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Where Peterborough’s sewage goes, even if you don’t want to think about it

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When you flush the toilet or drain the bathtub, where does the wastewater go? Although you may not want to think too much about raw sewage and its treatment, this is an important water issue to consider. Here in the City of Peterborough, we are fortunate to have the Wastewater Treatment Plant (WWTP) treat our sewage, meaning that we don’t have to worry about this topic on a daily basis — or maybe we do.

After my July article about water treatment I wanted to learn more about wastewater treatment. I reached out to Kent Keeling, chief environmental officer with the City of Peterborough, to get a better sense of how our wastewater system works.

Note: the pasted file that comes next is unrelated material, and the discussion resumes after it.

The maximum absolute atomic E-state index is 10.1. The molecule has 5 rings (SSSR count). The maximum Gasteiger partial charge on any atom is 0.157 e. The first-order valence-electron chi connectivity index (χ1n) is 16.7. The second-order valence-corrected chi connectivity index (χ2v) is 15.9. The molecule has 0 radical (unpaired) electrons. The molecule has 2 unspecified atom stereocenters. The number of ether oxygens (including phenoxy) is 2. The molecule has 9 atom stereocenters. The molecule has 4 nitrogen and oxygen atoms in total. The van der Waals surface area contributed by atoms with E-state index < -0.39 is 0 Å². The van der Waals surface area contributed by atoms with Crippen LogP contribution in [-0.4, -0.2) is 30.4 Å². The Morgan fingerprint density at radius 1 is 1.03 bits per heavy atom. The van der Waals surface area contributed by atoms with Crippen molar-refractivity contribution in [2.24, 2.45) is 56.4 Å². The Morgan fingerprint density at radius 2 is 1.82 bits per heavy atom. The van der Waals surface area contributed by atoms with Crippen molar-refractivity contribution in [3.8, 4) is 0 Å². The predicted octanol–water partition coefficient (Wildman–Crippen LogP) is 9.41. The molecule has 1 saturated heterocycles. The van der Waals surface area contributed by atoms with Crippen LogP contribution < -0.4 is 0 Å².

Keeling says there is an important distinction between sanitary sewers and storm sewers. “The sanitary sewer system connects your home (toilets, showers, sinks etc.) to the Wastewater Treatment Plant for treatment prior to re-entering the Otonabee River,” explains Keeling. “By contrast, storm sewers are connected to the square curbside grates on the city’s streets. These are meant to carry rainwater away to the nearest lake, river, or stream without any treatment.”

You may notice both types of sewers in your neighbourhood, but only the contents of the sanitary sewers are slated for treatment. The storm sewers carry water from rain or melting snow directly to the Otonabee River without any form of treatment. This means that garbage, road salt, and other debris washed into a storm drain ends up in the river.

Now that we know only sewage is treated, I asked........

© Peterborough Examiner

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